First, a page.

You might imagine that Vladimir Propp’s seminal book of theory, the ‘Morphology of the Folk Tale’, was fashion’s set text for Autumn/Winter 2014. Because at many shows there was a mise-en-scene, or series of tableaux that brought to mind the famous tropes of fairy tale and fantasy. Perhaps it’s a Game Of Thrones moment, or indeed yet another attempt to escape from global austerity into a world of the carnivalesque, but scenes of bucolic reverie and the theatrical caricatures dwelling within them just kept on cropping up.
Designers had upped the ante and cast aside familiar archetypes like princesses and wicked stepmothers though. These evocations were oblique, evocative and suggestive rather than obvious renderings of stereotypes. They were entirely contemporary references to Hans Christian Anderson and Brothers Grimm, filtered through a lens of modernity, relevant for our dystopian world of global warming and digitalisation.
At Rick Owens the models reminded of Dora and Nora Chance, the twin heroines of Angela Carter’s last novel Wise Children. Was it their carnivalesque attire or their cheeky ringletted curls and rosy cheeks that brought to mind the fictional creations of the queen of the postmodern fairy tale? At Mulberry too, there was Cara Delevigne playing little girl lost in the forest, innocent and angelic in a pristine white dress. And at Dolce and Gabbana woodland creatures adorned the clothes, with owls, foxes and squirrels beautifully appliqued and embroidered onto vivid red and cyaneous blue dresses and coats and tops. “This collection is all about fantasy, enchantment and dreams,” commented Stefano Gabanna of the wildwood theme and this fantasia of leaves twigs and branches and their associated flora and fauna could also be witnessed in the hair and make up looks of other shows too. Sarah Burton’s women at Alexander McQueen were part-woman, part wolf, with flocculent, whiskered ink-black eyebrows; their hair was pure Rapunzel – endless skeins of braiding wound round and round the head. Issey Miyake’s theme was also arcadian and pastoral, his ‘Rhythmic Forest’ show had model’s hair styled to evoke the grains in a piece of wood – pulled back and combed to create lines in it.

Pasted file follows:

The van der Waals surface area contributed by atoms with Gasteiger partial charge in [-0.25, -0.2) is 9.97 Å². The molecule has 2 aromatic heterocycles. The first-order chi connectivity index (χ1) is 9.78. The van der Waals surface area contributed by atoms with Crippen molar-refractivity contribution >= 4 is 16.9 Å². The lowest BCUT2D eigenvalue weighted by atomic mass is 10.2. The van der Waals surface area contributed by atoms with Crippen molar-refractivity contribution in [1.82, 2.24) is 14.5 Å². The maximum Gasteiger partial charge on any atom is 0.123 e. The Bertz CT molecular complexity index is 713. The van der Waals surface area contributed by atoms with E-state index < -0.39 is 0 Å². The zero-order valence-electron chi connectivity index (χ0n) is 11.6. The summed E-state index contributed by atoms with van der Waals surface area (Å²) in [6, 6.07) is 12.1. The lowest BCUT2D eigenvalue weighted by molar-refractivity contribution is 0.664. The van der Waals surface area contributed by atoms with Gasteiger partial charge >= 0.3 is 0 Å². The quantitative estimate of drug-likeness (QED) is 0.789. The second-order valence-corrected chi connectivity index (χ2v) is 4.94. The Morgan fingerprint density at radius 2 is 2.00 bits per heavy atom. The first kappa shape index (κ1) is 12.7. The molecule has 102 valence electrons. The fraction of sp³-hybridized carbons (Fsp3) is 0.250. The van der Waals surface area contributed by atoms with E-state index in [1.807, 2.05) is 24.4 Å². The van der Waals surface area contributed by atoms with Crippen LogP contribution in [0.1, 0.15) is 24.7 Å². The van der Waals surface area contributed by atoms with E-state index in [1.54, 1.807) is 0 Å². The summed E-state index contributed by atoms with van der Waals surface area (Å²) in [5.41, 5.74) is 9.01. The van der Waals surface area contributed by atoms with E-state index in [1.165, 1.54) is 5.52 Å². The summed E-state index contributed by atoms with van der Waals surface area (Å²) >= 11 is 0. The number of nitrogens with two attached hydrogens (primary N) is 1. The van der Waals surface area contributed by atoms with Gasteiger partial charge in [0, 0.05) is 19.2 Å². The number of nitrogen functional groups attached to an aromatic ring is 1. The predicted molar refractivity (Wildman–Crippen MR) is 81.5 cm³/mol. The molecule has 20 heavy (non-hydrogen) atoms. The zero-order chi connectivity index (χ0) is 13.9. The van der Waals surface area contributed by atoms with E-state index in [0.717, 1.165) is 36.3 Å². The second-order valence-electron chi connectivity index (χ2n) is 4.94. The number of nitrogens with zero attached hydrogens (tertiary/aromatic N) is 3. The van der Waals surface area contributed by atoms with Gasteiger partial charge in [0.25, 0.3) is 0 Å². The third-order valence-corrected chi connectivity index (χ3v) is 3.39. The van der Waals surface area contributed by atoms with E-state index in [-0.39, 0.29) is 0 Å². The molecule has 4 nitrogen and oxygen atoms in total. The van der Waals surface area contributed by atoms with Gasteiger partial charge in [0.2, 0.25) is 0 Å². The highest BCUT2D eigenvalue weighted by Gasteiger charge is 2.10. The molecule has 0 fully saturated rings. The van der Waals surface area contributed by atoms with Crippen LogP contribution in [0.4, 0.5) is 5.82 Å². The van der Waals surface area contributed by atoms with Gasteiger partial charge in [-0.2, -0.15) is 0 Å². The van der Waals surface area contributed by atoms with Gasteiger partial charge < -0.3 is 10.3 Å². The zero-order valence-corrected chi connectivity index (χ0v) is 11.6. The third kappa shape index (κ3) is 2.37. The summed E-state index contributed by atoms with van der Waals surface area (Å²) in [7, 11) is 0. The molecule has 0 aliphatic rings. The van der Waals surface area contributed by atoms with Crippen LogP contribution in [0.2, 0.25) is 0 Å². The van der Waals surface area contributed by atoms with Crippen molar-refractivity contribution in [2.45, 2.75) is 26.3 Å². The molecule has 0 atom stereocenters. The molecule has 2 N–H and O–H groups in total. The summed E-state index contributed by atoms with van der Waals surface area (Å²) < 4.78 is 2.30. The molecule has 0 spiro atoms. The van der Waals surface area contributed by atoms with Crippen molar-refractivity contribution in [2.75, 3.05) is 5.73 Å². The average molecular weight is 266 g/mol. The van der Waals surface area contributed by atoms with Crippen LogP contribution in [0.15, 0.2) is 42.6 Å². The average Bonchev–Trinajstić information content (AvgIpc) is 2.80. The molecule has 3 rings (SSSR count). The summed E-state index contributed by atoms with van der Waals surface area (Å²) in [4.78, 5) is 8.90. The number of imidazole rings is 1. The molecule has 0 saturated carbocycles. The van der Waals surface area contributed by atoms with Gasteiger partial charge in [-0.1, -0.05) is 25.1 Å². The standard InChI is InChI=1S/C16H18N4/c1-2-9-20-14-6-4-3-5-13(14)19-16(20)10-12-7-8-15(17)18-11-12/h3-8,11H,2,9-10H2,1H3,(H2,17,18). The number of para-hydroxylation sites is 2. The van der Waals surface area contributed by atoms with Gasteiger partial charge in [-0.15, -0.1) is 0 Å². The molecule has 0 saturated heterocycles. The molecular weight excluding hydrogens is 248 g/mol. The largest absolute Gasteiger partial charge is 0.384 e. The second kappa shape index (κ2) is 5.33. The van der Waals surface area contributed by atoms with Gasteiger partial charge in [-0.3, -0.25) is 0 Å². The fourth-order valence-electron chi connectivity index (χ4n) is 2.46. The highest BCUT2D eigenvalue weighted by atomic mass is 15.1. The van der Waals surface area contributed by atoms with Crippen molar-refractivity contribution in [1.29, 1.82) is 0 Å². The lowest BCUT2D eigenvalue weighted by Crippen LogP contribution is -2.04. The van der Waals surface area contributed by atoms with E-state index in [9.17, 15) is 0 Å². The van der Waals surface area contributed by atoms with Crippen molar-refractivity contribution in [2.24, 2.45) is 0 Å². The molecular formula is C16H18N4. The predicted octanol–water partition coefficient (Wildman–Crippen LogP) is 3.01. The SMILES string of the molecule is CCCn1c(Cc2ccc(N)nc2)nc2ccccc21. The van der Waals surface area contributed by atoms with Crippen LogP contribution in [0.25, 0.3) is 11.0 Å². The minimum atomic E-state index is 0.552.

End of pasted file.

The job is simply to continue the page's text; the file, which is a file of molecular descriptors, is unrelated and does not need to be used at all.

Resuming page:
Not surprisingly, eyes, with all their expressive and entrancing potential, became the foregrounded feature on the face in many shows. Eyes with a folkloric and fantasy theme were dramatic flights of fancy on the face. And often there was a dark or strange drama to them as much as sweetness and light. At Pucci they were rimmed with black and embellished with gold to lend a magical emphasis. Pat McGrath bleached eyebrows at Alexander McQueen and Givenchy to give an otherworldly-meets mediaeval-fairy-tale-look, she also drew feathered strokes in charcoal black pencil both above and below eyes at Yohji Yamamoto. “To give the overall impression of powerful dolls,” she explained. Indeed you can imagine a current day little red riding hood peeping through faux innocent layers of false lashes, cocooned within her cloak, or an inner city fairy tale heroine made up with black and silver eyes to resemble the night sky….
This piece was first published in Japanese Vogue in 2014